Tarek Radwan writes:
Given such a charged climate, Morsi is left with a choice: either back down or crackdown. If the president decides to rescind his declaration, he risks appearing weak to his Islamist supporters in the face of a largely secular popular opposition (though some moderate Islamists, such as those from Abdel Moneim Abul Futouh’s Strong Party have joined in the protests). If he decides to crack down on popular protests and political opposition figures, he risks a severe escalation in popular anger. A crackdown could also hurt the already ailing economy and threaten the country’s stability even further in the face of an impending IMF loan that Morsi hopes will open the floodgates of other international loans and foreign investment.
With neither choice offering a good 'out' to the current crisis, one should expect something that lies somewhere between either extreme. In true Muslim Brotherhood pragmatism, Morsi will first try to calm the situation – as evidenced by initial attempts from Prime Minister Hisham Qandil in his public statement asking protesters to accept the president’s decision and “move on.”. If that fails, and if the judiciary finds momentum in its calls to strike, Morsi will likely turn to negotiating with prominent judges and opposition leaders. In the end, a settlement that neither rescinds the decree but works on a solution that negates absolute control seems the most logical endpoint based on previous patterns of behavior when faced with enormous public backlash.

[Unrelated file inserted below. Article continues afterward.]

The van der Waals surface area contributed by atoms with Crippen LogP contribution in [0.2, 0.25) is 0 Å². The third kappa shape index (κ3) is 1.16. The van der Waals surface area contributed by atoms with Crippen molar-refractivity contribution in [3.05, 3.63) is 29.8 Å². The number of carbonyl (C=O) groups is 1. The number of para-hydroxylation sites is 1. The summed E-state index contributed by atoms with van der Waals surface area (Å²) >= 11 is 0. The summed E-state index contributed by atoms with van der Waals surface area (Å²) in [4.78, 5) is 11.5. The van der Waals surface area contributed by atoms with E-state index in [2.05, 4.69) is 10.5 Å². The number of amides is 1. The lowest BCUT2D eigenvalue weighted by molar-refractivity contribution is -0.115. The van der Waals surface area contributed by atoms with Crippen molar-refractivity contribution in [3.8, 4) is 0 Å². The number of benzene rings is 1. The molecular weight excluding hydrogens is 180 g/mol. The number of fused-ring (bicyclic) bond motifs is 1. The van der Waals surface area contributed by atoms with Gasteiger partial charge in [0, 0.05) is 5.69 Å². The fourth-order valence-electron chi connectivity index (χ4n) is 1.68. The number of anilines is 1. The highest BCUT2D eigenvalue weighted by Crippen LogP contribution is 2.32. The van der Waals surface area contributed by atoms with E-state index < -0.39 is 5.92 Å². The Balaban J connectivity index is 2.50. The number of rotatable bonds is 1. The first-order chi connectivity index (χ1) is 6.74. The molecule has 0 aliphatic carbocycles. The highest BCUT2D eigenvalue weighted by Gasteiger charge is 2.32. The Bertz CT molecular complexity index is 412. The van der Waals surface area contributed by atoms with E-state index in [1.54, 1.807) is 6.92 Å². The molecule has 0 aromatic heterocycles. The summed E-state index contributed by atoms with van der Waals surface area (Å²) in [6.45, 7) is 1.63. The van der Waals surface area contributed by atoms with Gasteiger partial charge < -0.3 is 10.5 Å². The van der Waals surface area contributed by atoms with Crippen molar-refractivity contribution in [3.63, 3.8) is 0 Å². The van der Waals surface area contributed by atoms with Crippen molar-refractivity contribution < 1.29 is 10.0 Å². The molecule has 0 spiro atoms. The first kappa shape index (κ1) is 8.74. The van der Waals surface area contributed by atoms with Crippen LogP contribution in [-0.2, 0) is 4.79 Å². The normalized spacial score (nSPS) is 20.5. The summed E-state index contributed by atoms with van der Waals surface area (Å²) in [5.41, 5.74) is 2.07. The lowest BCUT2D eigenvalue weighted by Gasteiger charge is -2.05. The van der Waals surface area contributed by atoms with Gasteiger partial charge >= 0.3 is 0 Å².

The problem is that neither Morsi's camp nor the opposition is yet articulating a position whereby a compromise could be reached: yes to the more positive parts of the decree about securing justice for police victims and extending the deadline for a new constitution, no to absolute power for Morsi against judicial overview, and perhaps a compromise on the matter of the dissolution of the Shura Council and Constituent Assembly.